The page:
In Fredericksburg in 1847, a young German immigrant leader and a powerful Comanche chief signed a mutual defense pact believed to be the only unbroken peace treaty between American Indians and U.S. settlers.
The German immigrant society had purchased the 3.88 million-acre Fisher-Miller grant, which had to be surveyed by fall 1847 or it would be forfeited. What the immigrants did not know was that the Comanche, the most feared of tribes, claimed that area as their hunting grounds. Making peace with the Comanche became the responsibility of John O. Meusebach, the 33-year-old commissioner-general of the immigrant group.
In late January 1847, Meusebach rode north from Fredericksburg into the land grant with a small survey party. Meeting with Chief Ketemoczy of the Penetaka Comanche and other chiefs in an initial parley, Meusebach explained his friendly intentions, saying he represented towns that would welcome them. In return, he expected hospitality from his Comanche neighbors.
Ketemoczy dubbed the red-haired Meusebach “El Sol Colorado” (Red Sun) and promised to summon the chiefs of the western bands of Comanche to a peace council on the San Saba River at the next full moon.
Meusebach and his party explored parts of the grant and arrived on March 1 approximately 10 miles southwest of today’s city of San Saba to participate in the peace council. They were greeted by the scene of several hundred Comanche warriors standing behind the head chiefs: Buffalo Hump, Santa Anna and Old Owl. El Sol Colorado sat with them on buffalo robes, as the chiefs and he negotiated the terms of the treaty. On March 2, the talks concluded with a peace pipe and an agreement.
The treaty allowed the colonists to travel freely between the Llano and San Saba rivers. Likewise, the Comanche could come into the settlers’ towns without fear. The Comanche promised to tell the colonists if hostile tribes were near the settlement, and the Germans vowed to assist the Comanches against their enemies. For allowing surveyors and colonists onto the land, the Comanches would receive $3,000 in provisions and presents, according to Irene Marschall King, author of “John O. Meusebach: German Colonizer in Texas.”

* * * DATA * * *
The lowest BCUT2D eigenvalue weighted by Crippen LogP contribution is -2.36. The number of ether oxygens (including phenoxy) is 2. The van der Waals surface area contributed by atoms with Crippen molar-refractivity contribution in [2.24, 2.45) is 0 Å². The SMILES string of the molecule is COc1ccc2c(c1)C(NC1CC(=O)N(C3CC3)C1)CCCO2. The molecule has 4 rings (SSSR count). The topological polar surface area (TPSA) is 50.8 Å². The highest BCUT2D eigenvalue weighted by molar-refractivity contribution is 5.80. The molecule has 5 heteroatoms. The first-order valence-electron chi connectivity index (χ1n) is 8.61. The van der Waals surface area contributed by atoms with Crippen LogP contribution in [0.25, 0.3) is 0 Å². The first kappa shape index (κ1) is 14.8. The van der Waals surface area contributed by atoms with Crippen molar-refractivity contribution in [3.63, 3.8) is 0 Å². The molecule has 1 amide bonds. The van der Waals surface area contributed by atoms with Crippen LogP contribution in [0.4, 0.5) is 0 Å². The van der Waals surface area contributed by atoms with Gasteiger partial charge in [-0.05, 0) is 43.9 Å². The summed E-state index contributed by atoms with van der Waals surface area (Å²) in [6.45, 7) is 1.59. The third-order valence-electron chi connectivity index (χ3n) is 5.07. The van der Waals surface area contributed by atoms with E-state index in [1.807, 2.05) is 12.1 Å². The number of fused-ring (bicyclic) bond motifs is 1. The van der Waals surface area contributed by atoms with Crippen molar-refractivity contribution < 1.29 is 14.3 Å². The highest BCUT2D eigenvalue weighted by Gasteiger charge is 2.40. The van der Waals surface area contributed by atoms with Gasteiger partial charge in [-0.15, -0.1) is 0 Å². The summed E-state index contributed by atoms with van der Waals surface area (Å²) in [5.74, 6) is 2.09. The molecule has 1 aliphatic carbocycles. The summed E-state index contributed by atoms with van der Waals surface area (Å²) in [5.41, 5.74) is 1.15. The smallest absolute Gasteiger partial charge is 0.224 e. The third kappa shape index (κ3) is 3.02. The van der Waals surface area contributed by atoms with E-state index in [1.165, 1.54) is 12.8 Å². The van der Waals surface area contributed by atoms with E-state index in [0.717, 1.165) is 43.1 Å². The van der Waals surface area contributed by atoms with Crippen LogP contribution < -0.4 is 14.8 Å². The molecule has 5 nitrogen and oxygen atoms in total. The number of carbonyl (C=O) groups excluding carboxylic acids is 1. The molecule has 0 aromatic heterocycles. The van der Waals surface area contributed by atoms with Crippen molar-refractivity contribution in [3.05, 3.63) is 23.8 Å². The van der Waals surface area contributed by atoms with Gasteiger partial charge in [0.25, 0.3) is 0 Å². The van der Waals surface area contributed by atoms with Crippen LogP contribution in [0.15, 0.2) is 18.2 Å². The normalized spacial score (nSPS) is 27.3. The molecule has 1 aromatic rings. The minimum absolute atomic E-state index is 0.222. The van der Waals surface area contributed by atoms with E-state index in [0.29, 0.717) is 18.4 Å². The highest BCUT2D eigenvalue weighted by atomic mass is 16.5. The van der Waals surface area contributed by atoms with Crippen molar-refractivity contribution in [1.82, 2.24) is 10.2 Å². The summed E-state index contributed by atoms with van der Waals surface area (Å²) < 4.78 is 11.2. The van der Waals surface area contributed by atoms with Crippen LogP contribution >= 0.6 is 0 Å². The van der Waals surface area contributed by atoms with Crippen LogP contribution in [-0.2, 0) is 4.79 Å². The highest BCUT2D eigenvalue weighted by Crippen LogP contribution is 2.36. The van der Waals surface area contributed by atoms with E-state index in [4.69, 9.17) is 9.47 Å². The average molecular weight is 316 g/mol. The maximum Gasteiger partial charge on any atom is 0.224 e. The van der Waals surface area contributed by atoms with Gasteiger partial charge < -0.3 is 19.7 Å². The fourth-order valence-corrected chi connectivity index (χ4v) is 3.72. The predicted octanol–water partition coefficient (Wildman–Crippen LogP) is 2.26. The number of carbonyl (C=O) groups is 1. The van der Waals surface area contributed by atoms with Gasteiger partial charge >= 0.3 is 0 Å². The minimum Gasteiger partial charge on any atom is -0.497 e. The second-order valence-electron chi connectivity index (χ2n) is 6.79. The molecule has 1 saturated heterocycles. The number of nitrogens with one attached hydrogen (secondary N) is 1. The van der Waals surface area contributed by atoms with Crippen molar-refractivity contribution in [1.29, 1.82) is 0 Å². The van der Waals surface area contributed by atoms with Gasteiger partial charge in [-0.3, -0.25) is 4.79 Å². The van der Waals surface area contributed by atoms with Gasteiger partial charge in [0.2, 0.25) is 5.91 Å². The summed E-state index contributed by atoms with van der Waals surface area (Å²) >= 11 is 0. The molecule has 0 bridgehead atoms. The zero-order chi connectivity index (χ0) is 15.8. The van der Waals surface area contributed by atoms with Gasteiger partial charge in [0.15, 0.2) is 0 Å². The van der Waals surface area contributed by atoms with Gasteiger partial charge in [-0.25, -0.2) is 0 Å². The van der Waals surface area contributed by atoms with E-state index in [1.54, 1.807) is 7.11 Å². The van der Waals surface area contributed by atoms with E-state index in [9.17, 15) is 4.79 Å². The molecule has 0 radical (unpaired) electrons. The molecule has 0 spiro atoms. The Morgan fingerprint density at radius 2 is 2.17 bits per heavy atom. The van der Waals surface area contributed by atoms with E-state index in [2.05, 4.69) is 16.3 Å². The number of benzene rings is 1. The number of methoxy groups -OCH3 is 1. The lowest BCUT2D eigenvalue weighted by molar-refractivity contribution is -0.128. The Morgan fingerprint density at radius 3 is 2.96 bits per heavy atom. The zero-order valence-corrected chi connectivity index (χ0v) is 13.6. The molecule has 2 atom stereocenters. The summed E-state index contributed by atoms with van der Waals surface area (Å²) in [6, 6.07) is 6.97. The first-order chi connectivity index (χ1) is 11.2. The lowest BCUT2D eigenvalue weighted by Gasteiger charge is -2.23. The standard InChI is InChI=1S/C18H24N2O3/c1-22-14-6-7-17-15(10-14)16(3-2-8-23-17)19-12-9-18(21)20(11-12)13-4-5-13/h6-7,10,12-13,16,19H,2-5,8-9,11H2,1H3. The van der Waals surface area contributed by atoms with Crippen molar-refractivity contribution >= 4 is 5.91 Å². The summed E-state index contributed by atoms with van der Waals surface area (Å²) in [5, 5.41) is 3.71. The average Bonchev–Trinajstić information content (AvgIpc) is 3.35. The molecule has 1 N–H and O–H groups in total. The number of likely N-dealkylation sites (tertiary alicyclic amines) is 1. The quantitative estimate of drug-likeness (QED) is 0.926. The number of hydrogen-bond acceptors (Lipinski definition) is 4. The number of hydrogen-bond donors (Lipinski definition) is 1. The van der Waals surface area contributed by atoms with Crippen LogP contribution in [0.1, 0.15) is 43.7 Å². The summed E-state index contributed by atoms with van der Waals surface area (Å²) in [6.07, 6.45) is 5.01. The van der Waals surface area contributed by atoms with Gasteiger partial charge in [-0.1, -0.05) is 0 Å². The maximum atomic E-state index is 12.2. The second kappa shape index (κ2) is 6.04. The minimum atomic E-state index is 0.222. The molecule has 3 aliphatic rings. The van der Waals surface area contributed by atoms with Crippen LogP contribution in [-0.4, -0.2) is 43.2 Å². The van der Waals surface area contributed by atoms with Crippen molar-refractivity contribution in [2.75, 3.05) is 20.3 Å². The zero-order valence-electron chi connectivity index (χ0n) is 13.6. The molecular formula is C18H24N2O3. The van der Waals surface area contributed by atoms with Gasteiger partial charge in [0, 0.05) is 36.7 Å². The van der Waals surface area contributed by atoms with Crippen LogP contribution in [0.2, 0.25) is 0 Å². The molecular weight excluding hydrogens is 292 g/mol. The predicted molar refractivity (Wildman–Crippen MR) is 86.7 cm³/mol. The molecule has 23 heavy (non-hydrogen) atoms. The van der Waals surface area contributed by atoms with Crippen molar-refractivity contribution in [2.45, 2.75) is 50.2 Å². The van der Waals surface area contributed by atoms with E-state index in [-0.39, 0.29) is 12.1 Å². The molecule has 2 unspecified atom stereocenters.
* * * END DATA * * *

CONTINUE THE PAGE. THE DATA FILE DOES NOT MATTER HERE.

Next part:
On May 9, 1847, the treaty between the German Immigration Company and the Comanche nation was signed in Fredericksburg by six Comanche chiefs, Meusebach and seven others. After feasting and collecting their provisions and presents, the Comanche went home.
The treaty between the immigrants and the Comanche was unique: The government had no part in it. Despite a few infringements, the agreement held. The immigrants’ farms around Fredericksburg were safe from Comanche raids. The Comanche kept their hunting grounds, while tribes elsewhere were being forced onto reservations.
Meusebach went on to serve in the Texas Senate and marry a German countess. He died on his Loyal Valley farm north of Fredericksburg in 1897.
But the story doesn’t end there.
Comanches were known for using smoke signals over long distances (a historical marker designates a signaling ground near San Saba). Legend says that during the March negotiations (which had taken place about 70 miles north of Fredericksburg), Comanche signal fires on the hills above Fredericksburg alarmed some children. Blending the Old World German tradition of Easter eve hill fires and Easter Rabbit tales, a Fredericksburg mother reportedly calmed her children by telling them that the signal fires were bunnies boiling Easter eggs.
But Easter in 1847 fell on April 4, not in early March. Over time, that merging of fact and legend was manifest in the Fredericksburg Easter Fires Pageant held for many years at the Gillespie County Fairgrounds the evening before Easter. The event, said Evelyn Weinheimer of the Pioneer Museum in Fredericksburg, celebrated a treaty unbroken and the peoples who agreed to live together peacefully.
Eileen Mattei, a member of Nueces EC and Magic Valley EC, lives in Harlingen.